The prospect of a tax refund windfall was not enough to get Larkspur voters to approve recreational marijuana sales in that town on Tuesday.
Voters also elected two incumbents and a challenger in an election that centered on the town’s new well.
Three marijuana-related measures were rejected in the town of more than 200. Ballot Measure One, to approve recreational marijuana sales, growth and maufacturing in the town, failed 73-26; Ballot Measure Two, to adopt regulations for the industry, failed 73-25; and Ballot Measure Three, to impose a 5 percent excise tax, failed 75-23.
The top three vote getters were elected to the town council: incumbent Sandy McKeown, with 78 votes; incumbent Matias Cumsille, with 69 votes, and challenger Jeremiah Holmes, with 40 votes.
Challenger Heather Sanchez only received 34 votes.
The pot measures failed a few years after a measure to allow medical marijuana in the town was rejected. Two years ago, Douglas County residents overwhelmingly voted against Amendment 64, the state statute that makes possession of up to one ounce of marijuana legal and allows for recreational marijuana shops and manufacturing and grow operations.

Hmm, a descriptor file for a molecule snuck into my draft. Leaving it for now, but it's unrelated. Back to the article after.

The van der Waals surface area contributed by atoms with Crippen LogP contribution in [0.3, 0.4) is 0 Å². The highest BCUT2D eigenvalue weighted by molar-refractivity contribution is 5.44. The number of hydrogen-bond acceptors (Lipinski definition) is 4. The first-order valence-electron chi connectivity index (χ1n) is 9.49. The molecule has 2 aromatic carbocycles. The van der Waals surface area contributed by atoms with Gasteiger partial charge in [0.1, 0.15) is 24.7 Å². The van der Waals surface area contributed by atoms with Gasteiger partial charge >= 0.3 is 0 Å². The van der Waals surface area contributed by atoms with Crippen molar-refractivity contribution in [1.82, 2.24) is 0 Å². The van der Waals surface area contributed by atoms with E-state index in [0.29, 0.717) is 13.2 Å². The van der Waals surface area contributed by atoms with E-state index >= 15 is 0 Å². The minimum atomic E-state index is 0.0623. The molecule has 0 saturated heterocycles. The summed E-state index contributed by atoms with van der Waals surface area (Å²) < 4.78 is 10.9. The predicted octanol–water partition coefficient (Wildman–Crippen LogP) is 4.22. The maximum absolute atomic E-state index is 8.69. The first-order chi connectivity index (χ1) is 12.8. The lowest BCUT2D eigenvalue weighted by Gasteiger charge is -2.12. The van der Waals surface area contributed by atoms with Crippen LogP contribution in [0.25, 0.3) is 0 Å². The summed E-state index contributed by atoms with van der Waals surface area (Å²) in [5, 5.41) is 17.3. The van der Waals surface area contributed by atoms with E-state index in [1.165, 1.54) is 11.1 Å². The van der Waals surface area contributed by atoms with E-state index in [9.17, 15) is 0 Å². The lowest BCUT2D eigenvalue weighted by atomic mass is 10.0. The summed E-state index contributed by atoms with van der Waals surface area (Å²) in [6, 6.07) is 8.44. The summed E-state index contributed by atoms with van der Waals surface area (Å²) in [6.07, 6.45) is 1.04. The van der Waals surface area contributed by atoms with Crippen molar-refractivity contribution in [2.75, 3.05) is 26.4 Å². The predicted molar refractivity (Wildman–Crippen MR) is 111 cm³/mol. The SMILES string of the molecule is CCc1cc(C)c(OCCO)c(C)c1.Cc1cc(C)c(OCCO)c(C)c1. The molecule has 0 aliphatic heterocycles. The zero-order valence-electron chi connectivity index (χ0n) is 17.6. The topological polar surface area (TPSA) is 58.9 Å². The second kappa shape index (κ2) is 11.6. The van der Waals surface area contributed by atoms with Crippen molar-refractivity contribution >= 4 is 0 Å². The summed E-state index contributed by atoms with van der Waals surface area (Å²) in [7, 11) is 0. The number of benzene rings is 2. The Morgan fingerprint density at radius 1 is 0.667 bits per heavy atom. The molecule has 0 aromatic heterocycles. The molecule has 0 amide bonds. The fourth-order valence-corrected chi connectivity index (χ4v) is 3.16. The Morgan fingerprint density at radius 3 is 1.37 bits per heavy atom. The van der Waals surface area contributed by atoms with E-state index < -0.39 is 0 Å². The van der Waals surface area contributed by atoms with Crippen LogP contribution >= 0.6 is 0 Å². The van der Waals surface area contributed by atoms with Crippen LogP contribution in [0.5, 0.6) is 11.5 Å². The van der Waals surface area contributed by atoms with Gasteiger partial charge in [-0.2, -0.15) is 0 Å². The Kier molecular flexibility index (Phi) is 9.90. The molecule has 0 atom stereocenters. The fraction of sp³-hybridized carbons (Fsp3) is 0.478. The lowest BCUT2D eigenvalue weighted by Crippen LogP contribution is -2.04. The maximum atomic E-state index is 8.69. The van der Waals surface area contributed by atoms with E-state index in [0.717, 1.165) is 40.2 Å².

Cumsille said he was running to help secure the town’s third well, scheduled to begin construction this year, saying the existing two wells could fail at any minute.
McKeown said she wanted to help the town be more conservative in its spending, especially while securing the new well.
Holmes was also concerned about the new well and making sure the town boosted its parks and recreation amenities.
Previously, the Larkspur Town Council had established a moratorium on marijuana shops until next year. This was challenged with a petition referendum by Larkspur resident Michelle Burhenn, with the help of Cannabis Patient Alliance activist James McVaney, who last year helped overturn a ban on recreational marijuana in Idaho Springs.
The way the pot measures were written would have allowed for the first $45,000 to go to the town and the rest to be refunded to the about 150 registered Larkspur voters through a Taxpayers Bill of Rights refund.
McVaney put up fliers around town telling voters they could get up to $24,000 each year from the town’s possible three shops through the TABOR refund.